I sincerely rejoice that when all Israel are gathered together, there will be a goodly number, a vast multitude. Whenever I have seen a man of genius, rank, wealth, or influence embrace the truth of God, cordially support it, and live a life of holy obedience, it has afforded me real pleasure. I acknowledge, however, that poor and rich are but relative terms.
To The Babes And Weaklings
Now to the babes and weaklings in Zion I would say a few words. Be not deceived by outside appearances, look well to your goings, and ponder the path of your feet. Do not set up for judges or critics, but as new born babes receive the sincere milk of the word. In the choice of a ministry, pay some deference to the judgment of aged Christians, especially of those of them who are more savoury. You know, if little children were left to the choice of their own food, they would soon make themselves sick. In all your ways endeavour to acknowledge God; in difficulties pray to him for direction, and lean not to your own understanding. I recommend to you not to take notes of the discourse when you are under the word, but sit and hear, and pray to the Holy Spirit to write his truth upon your hearts. His is the best hand-writing, and he is the best remembrancer. Mind most especially the affairs of your own soul, lest you should have to say with the church, “They made me the keeper of the vineyards, but my own vineyard have I not kept.” Flee youthful lust; shun the company of trifling professors; endeavour to think twice before you speak once; and be it your daily concern to be sensibly folded in the Saviour’s arms; and may the Friend of sinners bless and prosper you.
To The Young And Growing Believer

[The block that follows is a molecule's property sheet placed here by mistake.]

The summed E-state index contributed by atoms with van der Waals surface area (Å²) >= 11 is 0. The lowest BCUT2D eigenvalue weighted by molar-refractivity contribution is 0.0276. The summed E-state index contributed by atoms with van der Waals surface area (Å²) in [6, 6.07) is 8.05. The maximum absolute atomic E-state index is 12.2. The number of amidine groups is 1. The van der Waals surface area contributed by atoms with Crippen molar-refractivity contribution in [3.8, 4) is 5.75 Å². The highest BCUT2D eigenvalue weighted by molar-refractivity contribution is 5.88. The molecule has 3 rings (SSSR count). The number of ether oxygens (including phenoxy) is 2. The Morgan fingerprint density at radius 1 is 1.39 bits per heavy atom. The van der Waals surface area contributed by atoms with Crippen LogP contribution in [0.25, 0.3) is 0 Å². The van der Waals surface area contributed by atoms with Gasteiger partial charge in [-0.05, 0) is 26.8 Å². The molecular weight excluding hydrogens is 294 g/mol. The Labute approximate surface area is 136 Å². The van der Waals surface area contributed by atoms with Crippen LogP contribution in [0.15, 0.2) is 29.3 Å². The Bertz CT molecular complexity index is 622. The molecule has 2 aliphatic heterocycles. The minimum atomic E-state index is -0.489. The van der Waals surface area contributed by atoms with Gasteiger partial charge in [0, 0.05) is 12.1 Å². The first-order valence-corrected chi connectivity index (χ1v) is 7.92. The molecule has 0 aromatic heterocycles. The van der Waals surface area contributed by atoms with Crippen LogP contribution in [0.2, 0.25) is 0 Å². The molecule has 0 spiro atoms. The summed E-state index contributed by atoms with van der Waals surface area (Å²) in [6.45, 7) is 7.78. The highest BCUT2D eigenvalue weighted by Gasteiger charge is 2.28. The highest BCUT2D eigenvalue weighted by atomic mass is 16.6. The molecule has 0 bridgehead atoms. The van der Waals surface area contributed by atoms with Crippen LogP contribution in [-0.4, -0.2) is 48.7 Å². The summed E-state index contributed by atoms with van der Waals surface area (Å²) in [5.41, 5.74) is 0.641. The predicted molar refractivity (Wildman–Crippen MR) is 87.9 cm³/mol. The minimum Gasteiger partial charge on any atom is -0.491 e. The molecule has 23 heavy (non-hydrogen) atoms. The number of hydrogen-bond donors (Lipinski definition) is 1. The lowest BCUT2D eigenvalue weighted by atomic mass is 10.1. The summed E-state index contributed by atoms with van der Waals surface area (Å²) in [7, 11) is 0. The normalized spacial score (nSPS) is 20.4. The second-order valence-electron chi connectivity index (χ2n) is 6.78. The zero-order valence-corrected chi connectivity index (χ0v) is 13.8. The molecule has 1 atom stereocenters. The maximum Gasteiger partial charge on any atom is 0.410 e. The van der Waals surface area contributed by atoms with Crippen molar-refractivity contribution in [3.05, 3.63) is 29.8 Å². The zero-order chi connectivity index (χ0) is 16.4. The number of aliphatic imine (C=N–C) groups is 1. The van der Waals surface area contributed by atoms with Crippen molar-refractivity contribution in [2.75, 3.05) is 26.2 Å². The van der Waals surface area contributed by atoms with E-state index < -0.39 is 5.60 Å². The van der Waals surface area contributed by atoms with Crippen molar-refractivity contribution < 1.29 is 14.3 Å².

I write unto you, young men, with feelings of true affection. “Love not the world, neither the things of the world.” You are learning doctrine. The day of your espousals to Christ is over, and the trial of faith is just coming upon you. Should the roaring lion come against you, beloved, think it not strange at the fiery trial which is to try you. When the powers of darkness assail, fly from them to your Redeemer’s feet, and entreat Jesus to rebuke your adversary. Are you called to bear the yoke of affliction? You cannot do so at a better time. “It is good for a man to bear the yoke in his youth.” You will find it better to go to the house of mourning than to the house of mirth. Has the Lord begun to show you a little of the badness of your hearts? That experience is very trying, and, through mercy, very profitable. If, in your feelings, you get inwardly worse, I must say, it is all the better, you will thereby learn your own weakness, and the power of Christ. You are to be strong in the grace, not that is in you, but that is in Christ Jesus. Pray to be made sound in the faith. What think you of the doctrines of grace! In humble dependence on the Spirit’s teaching, search the Scriptures; be careful to receive no doctrines or notions that agree not with the written word. Pray to the Lord to bless you with a teachable spirit. Do not prostrate your understanding before any master or father upon the earth. When you are led to discover that the doctrines of grace are true, receive them in God’s name, and modestly, but firmly, avow them. If men (in derision) call them “high doctrines!” you will have the pleasure of seeing that they are no higher than the written word. If others call them “dry doctrines!” entreat the Lord Jesus to wet them for you by the influences of his Spirit. It is written, “My doctrine shall drop as the rain, my speech shall distill as the dew.” If men say these doctrines lead to licentiousness, watch the effects the experience of them produces upon your own conduct. Take no man’s word in this matter. Prove them for yourselves. If I were sure this was my last hour, I would say that the doctrine of free, eternal, distinguishing grace powerfully promotes true holiness. Our blessed Redeemer prayed, “Sanctify them through thy truth; thy word is truth.” When you have fully received the form of sound words, use it as a sieve. Try what you hear in this sieve. Whatever bears the twofold test of doctrine and experience is wheat; it is the bread of life. Feed thereon and grow. Whatever will not bear that twofold test is chaff; throw it out to the fowls. If in your hearing, a minister make a common practice of exhorting the unconverted to believe, repent, pray, turn to God, &c., ask yourselves if in your unconverted state you could have done any of these things? I think you will then see you are at the sign of the “Labour in Vain,” where they try to wash the black moor white. Or if he say that “Christ died for all mankind,” or that “all men may be saved if they will,” when, upon due examination and prayer, you are led to see these to be erroneous sentiments, hurl them upon the dung hill. You are in the land of famine. How can you think to satisfy yourselves with these husks? If the preaching of Moses’ law to the believers makes you a raw back, and leaves you an empty belly, is it not high time to look out for a minister that preaches the word? You will find that that testimony which minutely describes your frames, feelings, and soul exercises, is at once the most savoury, comfortable, safe, and profitable, to Zion’s young men. The true Gospel is a creature-abasing, Christ-exalting word, that separates the precious from the vile; a word that contains sound doctrine, insists upon sound experience, and requires sound practice. Such a testimony, possessing a rich vein of genuine experience, is, in my opinion, one that, with God’s blessing, will do the true believer good. Any man who delivers such a testimony, whose life is blameless, should be received as a minister of the Spirit, let men call him what they will. You who sit under such a ministry, be thankful; yours is no mean or common privilege. Endeavour, by the grace of God, to be much in prayer, and carefully watch over your own conscience, conversation, and conduct. Keep the society of the godly. Examine the New Testament, and see if there are not two standing ordinances—the believer’s baptism by immersion in water, and the Lord’s supper. Is it not your duty and privilege to attend to these ordinances? If you have an opportunity, give yourselves up without delay to the brethren, and cheerfully acknowledge your blessed Lord, in the order and ordinances of his house. The Lord enable you to walk worthy of your high vocation, and confirm you unto the end, that you may be blameless at the coming of our blessed Lord.